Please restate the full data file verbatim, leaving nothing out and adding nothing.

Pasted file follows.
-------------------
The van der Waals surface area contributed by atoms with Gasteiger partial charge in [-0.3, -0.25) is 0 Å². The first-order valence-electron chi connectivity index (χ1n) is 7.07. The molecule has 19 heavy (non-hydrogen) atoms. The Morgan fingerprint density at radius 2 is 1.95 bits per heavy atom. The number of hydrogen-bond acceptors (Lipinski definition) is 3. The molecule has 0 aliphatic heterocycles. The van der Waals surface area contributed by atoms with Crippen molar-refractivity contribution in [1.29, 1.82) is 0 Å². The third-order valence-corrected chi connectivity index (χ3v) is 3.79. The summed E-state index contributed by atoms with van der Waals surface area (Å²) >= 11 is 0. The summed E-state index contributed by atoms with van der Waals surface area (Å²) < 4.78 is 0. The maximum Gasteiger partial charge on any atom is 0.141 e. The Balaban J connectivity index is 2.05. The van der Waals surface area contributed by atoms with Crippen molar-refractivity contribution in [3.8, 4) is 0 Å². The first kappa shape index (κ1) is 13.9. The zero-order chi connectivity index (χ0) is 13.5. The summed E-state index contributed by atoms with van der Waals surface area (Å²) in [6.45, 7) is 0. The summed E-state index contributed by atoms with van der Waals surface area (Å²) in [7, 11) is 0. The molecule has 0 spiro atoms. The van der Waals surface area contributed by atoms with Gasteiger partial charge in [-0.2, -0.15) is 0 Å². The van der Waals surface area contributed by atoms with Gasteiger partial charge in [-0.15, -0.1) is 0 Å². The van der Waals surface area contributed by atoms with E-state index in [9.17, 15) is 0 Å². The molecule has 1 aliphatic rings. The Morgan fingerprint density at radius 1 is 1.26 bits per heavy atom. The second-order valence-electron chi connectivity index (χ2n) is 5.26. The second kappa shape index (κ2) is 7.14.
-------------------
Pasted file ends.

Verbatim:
The van der Waals surface area contributed by atoms with Gasteiger partial charge in [-0.3, -0.25) is 0 Å². The first-order valence-electron chi connectivity index (χ1n) is 7.07. The molecule has 19 heavy (non-hydrogen) atoms. The Morgan fingerprint density at radius 2 is 1.95 bits per heavy atom. The number of hydrogen-bond acceptors (Lipinski definition) is 3. The molecule has 0 aliphatic heterocycles. The van der Waals surface area contributed by atoms with Crippen molar-refractivity contribution in [1.29, 1.82) is 0 Å². The third-order valence-corrected chi connectivity index (χ3v) is 3.79. The summed E-state index contributed by atoms with van der Waals surface area (Å²) >= 11 is 0. The summed E-state index contributed by atoms with van der Waals surface area (Å²) < 4.78 is 0. The maximum Gasteiger partial charge on any atom is 0.141 e. The Balaban J connectivity index is 2.05. The van der Waals surface area contributed by atoms with Crippen molar-refractivity contribution in [3.8, 4) is 0 Å². The first kappa shape index (κ1) is 13.9. The zero-order chi connectivity index (χ0) is 13.5. The summed E-state index contributed by atoms with van der Waals surface area (Å²) in [6.45, 7) is 0. The summed E-state index contributed by atoms with van der Waals surface area (Å²) in [7, 11) is 0. The molecule has 0 spiro atoms. The van der Waals surface area contributed by atoms with Gasteiger partial charge in [-0.2, -0.15) is 0 Å². The van der Waals surface area contributed by atoms with Gasteiger partial charge in [-0.15, -0.1) is 0 Å². The van der Waals surface area contributed by atoms with E-state index in [9.17, 15) is 0 Å². The molecule has 1 aliphatic rings. The Morgan fingerprint density at radius 1 is 1.26 bits per heavy atom. The second-order valence-electron chi connectivity index (χ2n) is 5.26. The second kappa shape index (κ2) is 7.14.